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‘Move over’ tennis! New England author explains why pickleball is America’s fastest growing sport

People play pickleball at a public court in Brooklyn, New York on September 16, 2022. - A game that's easy to pick up and more accessible than tennis, pickleball is all the rage in New York, as the sport snags investors and grows increasingly professionalized across the United States.
Ed Jones
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AFP/Getty Images
People play pickleball at a public court in Brooklyn, New York on September 16, 2022. - A game that's easy to pick up and more accessible than tennis, pickleball is all the rage in New York, as the sport snags investors and grows increasingly professionalized across the United States.

With over 48 million Americans reporting playing at least once in 2022, pickleball has now been America’s fastest growing sport for 5 years in a row. Courts are popping up everywhere, including the repurposing this summer of Connecticut's Stamford Town Center into “Pickleball America,” the nation's largest pickleball complex.

Longtime Guilford, Conn. resident Patrick Smith has written a new book called “Pickleball! The cCurious hHistory of Ppickleball.” He has a theory on why Pickleball is so popular.

“People are realizing that this is a very sustainable game as they move into their later adulthood,” Smith said. "Now the range of players in age of course now is from preschool kids almost to their grandparents, who are playing with them across the court.”

In 2022, the number of people who said they played the sport eight or more times in the last year increased 85% from the year before. That increasing popularity has attracted rich investors. Celebrities like Drake and Tom Brady have invested in Major League Pickleball teams. Smith said the benefits of Pickleball’s new higher profile outweigh any negatives.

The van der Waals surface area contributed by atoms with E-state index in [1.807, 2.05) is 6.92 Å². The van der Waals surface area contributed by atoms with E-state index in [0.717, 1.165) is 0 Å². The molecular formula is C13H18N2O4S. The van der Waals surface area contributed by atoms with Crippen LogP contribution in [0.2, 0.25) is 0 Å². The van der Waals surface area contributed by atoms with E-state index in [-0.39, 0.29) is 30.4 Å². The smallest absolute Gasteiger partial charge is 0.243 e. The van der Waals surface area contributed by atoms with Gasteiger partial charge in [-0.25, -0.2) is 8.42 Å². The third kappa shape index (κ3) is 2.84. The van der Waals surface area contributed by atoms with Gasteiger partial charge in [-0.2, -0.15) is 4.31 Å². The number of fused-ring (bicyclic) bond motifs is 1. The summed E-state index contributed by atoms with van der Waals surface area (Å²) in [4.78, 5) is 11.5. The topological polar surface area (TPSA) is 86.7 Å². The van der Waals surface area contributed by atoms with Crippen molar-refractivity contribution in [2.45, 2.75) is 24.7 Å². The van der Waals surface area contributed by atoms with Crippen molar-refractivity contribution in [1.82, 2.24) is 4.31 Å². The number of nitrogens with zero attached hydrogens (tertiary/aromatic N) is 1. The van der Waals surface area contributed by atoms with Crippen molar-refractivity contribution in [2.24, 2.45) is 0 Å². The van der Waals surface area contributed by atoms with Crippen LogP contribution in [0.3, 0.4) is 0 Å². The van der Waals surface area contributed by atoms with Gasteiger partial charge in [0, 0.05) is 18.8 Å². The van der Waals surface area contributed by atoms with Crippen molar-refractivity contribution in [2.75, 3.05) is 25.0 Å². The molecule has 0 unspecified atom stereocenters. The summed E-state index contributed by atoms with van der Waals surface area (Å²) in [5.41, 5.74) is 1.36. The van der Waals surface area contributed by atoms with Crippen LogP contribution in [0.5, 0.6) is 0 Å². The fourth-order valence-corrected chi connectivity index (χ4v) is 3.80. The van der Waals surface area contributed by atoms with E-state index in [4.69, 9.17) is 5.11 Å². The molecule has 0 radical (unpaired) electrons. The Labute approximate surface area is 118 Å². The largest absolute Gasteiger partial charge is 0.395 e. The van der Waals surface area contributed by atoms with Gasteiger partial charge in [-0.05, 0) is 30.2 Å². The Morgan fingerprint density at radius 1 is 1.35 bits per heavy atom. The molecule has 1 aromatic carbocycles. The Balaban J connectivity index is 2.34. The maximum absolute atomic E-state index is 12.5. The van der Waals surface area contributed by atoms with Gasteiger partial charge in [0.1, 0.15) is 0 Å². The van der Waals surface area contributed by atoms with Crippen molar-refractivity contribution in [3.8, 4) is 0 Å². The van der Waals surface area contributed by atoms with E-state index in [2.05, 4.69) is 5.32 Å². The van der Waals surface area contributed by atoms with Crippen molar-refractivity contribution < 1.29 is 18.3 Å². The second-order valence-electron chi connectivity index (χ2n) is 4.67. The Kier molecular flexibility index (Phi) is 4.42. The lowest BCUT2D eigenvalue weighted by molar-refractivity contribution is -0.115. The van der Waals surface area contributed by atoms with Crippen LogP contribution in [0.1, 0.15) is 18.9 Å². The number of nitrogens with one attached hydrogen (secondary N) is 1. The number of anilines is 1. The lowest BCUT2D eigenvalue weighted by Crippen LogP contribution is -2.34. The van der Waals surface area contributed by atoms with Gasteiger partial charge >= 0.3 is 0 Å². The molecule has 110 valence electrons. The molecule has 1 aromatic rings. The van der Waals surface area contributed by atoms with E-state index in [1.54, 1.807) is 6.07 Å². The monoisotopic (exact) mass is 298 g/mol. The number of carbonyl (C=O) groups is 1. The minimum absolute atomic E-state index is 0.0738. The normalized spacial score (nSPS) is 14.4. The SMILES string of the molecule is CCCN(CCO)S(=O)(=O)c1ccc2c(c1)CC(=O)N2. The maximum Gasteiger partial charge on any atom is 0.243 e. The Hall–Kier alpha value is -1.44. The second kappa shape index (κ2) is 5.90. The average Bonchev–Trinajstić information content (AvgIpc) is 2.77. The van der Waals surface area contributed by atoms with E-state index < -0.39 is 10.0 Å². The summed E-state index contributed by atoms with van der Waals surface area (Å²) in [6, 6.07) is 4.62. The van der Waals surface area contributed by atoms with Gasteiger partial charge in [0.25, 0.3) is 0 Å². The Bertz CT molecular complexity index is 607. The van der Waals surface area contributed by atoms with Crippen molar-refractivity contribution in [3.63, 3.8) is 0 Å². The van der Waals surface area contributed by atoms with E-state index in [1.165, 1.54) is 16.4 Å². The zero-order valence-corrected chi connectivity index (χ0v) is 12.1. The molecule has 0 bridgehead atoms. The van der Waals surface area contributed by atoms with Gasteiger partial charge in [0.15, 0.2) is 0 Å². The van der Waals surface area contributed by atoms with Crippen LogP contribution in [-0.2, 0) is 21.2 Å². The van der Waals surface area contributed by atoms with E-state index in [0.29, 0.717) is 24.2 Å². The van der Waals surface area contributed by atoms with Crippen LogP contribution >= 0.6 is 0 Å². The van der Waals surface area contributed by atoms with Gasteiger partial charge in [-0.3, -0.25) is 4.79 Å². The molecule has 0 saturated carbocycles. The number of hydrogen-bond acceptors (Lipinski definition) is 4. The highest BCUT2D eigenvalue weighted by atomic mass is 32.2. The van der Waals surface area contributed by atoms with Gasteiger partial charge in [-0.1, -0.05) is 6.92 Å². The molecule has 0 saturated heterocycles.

“A lot of people play golf, and they're not all Tiger Woods,” Smith said. “There are a lot of people playing pickleball who are never going to make it onto the competitive circuit. I think it's [attention from celebrity investors] good for the sport to the extent that it will become more and more popular.”

Of course, Pickleball is not popular with everyone. Residents living near Pickleball courts have complained about the noise made from racquets hitting the sport’s plastic balls. And, tennis players lament that their courts are increasingly being turned into pickleball courts.

“There are going to be more and more pickleball courts built than there are tennis courts,” Smith said. And so it's a reasonable argument on the part of the tennis players to want to maintain the status that they have had for decades. But at the same time, time moves on, the sport moves on, and maybe it's time [for tennis] to move over.”

John Henry Smith is Connecticut Public’s host of All Things Considered, its flagship afternoon news program. He's proud to be a part of the team that won a regional Emmy Award for The Vote: A Connecticut Conversation. In his 21st year as a professional broadcaster, he’s covered both news and sports.